PEORIA — While protecting America and serving overseas, U.S. military personnel helped normalize a stigmatized custom:
Through the early decades of the 20th Century, tattoos were scorned by mainstream American society, according to speakers at "War Ink," a presentation Saturday at Peoria Public Library’s North Branch, 3001 W. Grand Parkway. Moreover, tattooed sleeves or all-over body art was consigned to performers in circus freak shows.
But as military personnel fought overseas, they would visit tattoo artists in countries where the handiwork was seen as an art form. Sometimes, they would get tats as reminder of a port of call; other times, they would chose a design of personal linking.
And as they returned home, their body art — slowly but eventually — helped tattoos gain societal acceptance, said Erik Scot, a tattoo artist at Sin in Skin, Inc. in Bartonville.
Further, Scot, a Marine Corps corporal who served in Operation Enduring Freedom in Afghanistan, said tattoos can be cathartic. He sees this with shop visitors seeking to memorialize a loved one lost in combat. When doing those designs, his military service allows a special connection, he said.
"I invest myself in all of my tattoos," he said. "But with an 'in memory' tattoo, there's something I can add, something they probably wouldn't even think of."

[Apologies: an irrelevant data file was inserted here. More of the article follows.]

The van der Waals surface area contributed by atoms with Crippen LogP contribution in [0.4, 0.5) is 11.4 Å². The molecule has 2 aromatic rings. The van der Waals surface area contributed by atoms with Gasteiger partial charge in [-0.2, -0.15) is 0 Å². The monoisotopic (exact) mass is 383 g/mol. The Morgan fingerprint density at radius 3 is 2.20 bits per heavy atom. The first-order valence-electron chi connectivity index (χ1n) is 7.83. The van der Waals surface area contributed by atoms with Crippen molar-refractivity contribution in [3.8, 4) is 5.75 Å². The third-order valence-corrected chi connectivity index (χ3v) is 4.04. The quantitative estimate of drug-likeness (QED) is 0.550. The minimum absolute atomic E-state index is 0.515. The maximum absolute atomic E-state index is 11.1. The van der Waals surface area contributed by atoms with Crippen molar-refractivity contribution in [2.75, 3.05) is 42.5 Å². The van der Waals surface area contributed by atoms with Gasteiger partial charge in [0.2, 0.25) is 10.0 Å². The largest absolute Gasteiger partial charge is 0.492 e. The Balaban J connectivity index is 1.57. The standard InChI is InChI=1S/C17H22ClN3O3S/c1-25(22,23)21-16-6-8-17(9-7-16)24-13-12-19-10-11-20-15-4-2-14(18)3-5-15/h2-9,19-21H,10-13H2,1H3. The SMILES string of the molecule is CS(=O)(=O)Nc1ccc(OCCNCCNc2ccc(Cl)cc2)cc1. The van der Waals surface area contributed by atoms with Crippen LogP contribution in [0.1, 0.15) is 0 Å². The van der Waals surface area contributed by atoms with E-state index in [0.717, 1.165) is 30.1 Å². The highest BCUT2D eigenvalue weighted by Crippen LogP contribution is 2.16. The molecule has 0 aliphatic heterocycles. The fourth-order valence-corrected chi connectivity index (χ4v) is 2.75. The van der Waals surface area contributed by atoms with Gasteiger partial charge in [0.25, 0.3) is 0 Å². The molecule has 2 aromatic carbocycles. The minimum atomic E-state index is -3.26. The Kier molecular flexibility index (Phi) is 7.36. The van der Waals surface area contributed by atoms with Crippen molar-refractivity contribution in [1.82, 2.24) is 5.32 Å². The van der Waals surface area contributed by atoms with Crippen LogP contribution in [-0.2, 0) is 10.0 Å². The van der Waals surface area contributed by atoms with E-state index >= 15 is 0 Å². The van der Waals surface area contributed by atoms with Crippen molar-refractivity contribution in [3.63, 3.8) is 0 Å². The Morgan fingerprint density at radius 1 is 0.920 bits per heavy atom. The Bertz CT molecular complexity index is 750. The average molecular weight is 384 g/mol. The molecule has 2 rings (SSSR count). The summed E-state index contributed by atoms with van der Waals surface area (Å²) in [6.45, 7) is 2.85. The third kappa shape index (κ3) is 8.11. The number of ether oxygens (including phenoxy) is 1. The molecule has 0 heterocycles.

At the invitation of Scot and other panelists, Ron Michel attended the presentation to exhibit his body art. Michel, 72, of Glasford served with the Army in Vietnam. When he arrived there in 1968, he became fast friends with two other soldiers. When his tour ended, he was the only one to return home.
As part of his decades-long healing from war-time experiences, he recently got two tattoos at Scot's shop. One graphically illustrates the message "PTSD," while the other depicts Jesus Christ overlooking a battlefield cross adorned with two dog tags.
"No matter your sorrow, your pain, your loneliness, Jesus feels it for you. Jesus is there," Michel said. "When you feel you're alone, you're not."
PHIL LUCIANO is a Journal Star columnist. He can be reached at email@example.com, facebook.com/philluciano and (309) 686-3155. Follow him on Twitter.com/LucianoPhil.